Highlands Ranch High School - Mr. Sedivy
- Colorado History -
Colorado's Only Bullfight and More!
Gillett was a gold camp known as the "Monte Carlo of the West." The town of Gillett bragged of three dance halls, and 14 saloons that were open 24 hours a day. Gillett also had the Cripple Creek District's race track, and the town was a popular site for sporting events.
Colorado's only bullfight was held in Gillett in 1895. On the first day of the event, the crowd included 100 women, mostly prostitutes, and a few nervous humane society official and local law enforcement agents. The promoters were fined $5 for cruelty to animals and then the show proceeded.
The bulls were too frightened to fight. It ended up that the first bull was tortured for 20 minutes before it was finally killed, and the second bull was shot by a deputy. By the time it was all over, the promoters only took in $2600 against their $7000 in expenses. Gillett's bullfight was a fiasco in part because it attracted as many pickpockets and con men as legitimate patrons.
Victor was a lusty gold camp and its saloons and whorehouses were as wicked as Cripple Creek's were. But, the mine owners and big spenders all lived in Cripple Creek. One of the area's richest mines, the Gold Coin, was discovered in the middle of town. The Portland, Independence and Ajax mines were located on Battle Mountain, just north of Victor. The prizefighter Jack Dempsey mucked in the Portland Mine, and Vice President Theodore Roosevelt laid the cornerstone of the YMCA.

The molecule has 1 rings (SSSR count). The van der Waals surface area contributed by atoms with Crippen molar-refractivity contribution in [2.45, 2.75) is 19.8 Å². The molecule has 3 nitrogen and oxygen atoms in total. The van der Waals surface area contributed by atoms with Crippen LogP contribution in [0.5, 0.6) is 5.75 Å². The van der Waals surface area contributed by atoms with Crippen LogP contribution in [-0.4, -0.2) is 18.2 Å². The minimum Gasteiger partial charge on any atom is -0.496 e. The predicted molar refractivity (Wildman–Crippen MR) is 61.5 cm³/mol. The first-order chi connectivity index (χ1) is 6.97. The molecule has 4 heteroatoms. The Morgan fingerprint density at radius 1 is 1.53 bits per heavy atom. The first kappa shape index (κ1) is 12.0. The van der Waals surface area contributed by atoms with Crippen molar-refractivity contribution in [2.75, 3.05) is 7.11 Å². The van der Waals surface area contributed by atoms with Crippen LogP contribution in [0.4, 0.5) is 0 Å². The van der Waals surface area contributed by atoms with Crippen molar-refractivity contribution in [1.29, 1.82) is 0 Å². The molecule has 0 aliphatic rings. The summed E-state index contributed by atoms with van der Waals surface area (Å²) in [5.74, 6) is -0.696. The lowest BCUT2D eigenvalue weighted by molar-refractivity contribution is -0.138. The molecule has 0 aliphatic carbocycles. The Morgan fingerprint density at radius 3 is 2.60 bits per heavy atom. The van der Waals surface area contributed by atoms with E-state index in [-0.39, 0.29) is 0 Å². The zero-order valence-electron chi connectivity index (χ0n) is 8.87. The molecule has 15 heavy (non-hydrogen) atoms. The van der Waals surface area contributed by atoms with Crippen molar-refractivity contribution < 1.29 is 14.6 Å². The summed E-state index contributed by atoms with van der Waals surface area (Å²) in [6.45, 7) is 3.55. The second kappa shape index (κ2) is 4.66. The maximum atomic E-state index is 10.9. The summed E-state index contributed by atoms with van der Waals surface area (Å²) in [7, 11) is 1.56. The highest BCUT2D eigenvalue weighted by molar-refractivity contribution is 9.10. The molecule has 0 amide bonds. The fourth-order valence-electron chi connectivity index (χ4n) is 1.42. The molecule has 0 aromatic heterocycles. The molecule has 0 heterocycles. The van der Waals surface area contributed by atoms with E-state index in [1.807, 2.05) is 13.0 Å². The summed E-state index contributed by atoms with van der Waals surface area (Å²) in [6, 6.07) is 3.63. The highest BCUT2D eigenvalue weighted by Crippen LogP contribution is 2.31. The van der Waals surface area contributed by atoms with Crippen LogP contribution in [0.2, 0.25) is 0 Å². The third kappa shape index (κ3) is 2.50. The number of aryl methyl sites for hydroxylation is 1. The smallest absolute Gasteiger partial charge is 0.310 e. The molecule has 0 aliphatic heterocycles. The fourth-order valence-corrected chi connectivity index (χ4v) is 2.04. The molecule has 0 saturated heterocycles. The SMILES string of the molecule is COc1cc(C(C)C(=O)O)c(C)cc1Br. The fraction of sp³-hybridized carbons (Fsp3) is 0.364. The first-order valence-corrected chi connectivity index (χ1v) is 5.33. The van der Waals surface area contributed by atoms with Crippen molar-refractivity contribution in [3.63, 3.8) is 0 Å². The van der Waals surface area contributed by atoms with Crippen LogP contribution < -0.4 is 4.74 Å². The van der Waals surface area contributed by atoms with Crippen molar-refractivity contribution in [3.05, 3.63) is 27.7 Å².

Victor's disastrous fire began in a crib in Paradise Alley on August 21, 1899. As the Times reported, the crib's denizens had been smoking opium. While the ashes were still smoldering, the citizens of Victor began rebuilding - the banks and saloons were back in business in just three days.
The town of Fremont was close to Poverty Gulch and several of the first gold discoveries. By the spring of 1891, there were a hundred or so prospectors who had pitched tents and made camps on the Broken Box Ranch owned by the Houseman Company. Instead of evicting the prospectors, the land owners decided to seize the opportunity.
They platted the Broken Box Ranch and began to sell "town lots." The sale of lots was brisk, but since no one in the Houseman Company had faith in the new gold discoveries each deed was written with the restriction that all lumber and improvements had to be left on the lots when the property was abandoned.
The Hayden Placer Group just northeast of the Fremont area entered into competiton with the Houseman Company's lot sales, but the deeds of the Houseman Company did not have restrictions on gambling or liquor sales. Hayden Placer took on more of a residential character, while Fremont became the business district.
Independence played a decisive role in the 1903-04 labor war in the Cripple Creek District. Terrorist Harry Orchard, allied with the Western Federation of Miners, blew up the Independence depot. Thirteen men died when the Independence depot was bombed, and several more men were mutilated. This incident hastened the end of the Cripple Creek District's labor war.
Independence was named for the Independence Mine, Winfield
Scott Stratton's great discovery. the town was within walking distance
of many of the mines in the district. Independence was finally deserted
in the 1950s, so it is one of Colorado's best preserved ghost towns.
Cripple Creek District Labor Strikes:
Early Cripple Creek District
- Colorado History In Depth
The Cheyenne Social Club
Colorado's Role in the US Civil
More Colorado History
Highlands Ranch High School 9375 South Cresthill Lane Highlands Ranch, Colorado 80126 303-471-7000
Mr. Sedivy's History Classes
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